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Article
March 27, 1987

The Financial Incentive for Hospitals to Prevent Nosocomial Infections Under the Prospective Payment SystemAn Empirical Determination From a Nationally Representative Sample

Author Affiliations

From the Division of Epidemiology, Department of Internal Medicine, Southwestern Medical School, University of Texas Health Science Center at Dallas (Dr Haley); and the Hospital Infections Program, Center for Infectious Diseases, Centers for Disease Control, Atlanta (Drs White, Culver, and Hughes).

From the Division of Epidemiology, Department of Internal Medicine, Southwestern Medical School, University of Texas Health Science Center at Dallas (Dr Haley); and the Hospital Infections Program, Center for Infectious Diseases, Centers for Disease Control, Atlanta (Drs White, Culver, and Hughes).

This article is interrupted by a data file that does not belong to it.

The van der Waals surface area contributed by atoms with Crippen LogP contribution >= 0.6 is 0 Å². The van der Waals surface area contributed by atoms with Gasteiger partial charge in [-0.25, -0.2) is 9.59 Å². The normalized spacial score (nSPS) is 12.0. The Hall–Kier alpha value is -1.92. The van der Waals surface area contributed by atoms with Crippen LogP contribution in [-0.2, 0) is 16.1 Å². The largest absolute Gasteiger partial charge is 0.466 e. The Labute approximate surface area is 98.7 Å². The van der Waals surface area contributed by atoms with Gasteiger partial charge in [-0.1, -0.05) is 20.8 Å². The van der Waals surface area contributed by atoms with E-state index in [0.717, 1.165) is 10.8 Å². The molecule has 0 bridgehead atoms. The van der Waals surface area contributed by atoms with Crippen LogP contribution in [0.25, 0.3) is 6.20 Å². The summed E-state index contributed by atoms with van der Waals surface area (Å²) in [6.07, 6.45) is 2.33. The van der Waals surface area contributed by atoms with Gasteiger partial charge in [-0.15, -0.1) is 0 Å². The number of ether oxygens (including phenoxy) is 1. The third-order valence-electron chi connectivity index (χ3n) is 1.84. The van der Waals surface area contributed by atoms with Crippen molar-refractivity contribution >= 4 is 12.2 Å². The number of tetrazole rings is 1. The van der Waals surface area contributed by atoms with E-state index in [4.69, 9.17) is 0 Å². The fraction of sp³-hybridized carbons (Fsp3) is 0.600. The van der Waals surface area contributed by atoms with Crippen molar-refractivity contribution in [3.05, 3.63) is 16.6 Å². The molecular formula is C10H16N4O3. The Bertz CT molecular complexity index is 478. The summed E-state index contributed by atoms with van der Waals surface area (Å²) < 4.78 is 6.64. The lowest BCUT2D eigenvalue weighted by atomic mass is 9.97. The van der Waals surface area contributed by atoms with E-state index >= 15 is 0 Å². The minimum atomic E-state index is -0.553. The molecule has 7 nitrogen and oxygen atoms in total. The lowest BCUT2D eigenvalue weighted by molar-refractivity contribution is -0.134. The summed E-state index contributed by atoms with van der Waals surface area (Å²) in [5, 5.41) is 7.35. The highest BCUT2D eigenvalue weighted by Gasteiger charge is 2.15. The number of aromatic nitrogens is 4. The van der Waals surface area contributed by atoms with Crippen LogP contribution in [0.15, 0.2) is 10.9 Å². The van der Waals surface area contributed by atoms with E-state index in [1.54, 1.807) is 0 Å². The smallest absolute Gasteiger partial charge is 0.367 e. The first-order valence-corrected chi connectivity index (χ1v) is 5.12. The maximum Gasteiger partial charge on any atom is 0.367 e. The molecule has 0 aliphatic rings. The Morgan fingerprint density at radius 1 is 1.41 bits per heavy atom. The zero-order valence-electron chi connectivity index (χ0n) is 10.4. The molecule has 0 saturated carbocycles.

JAMA. 1987;257(12):1611-1614. doi:10.1001/jama.1987.03390120073026
Abstract

To clarify the financial incentives for hospitals to prevent nosocomial infections, we analyzed 9423 nosocomial infections identified in 169526 admissions selected randomly from the adult admissions to a random sample of US hospitals. By classifying each admission into a baseline diagnosis related group (DRG) (after first excluding all diagnoses of nosocomial infection) and a final DRG (after including these diagnoses), we found that only 5% to 18% of nosocomial infections would have caused the admission to be reclassified to a higher-paying DRG, depending on the extent to which physicians recorded nosocomial infection diagnoses in patients' medical records. The extra payment from the reclassification, averaged over all nosocomial infections, would have been no more than $93 per infection (in 1985 reimbursement rates), constituting only 5% of the hospitals' costs for treating these infections. Thus, at least 95% of the cost savings obtained from preventing nosocomial infections represents financial gains to the hospital.

(JAMA 1987;257:1611-1614)

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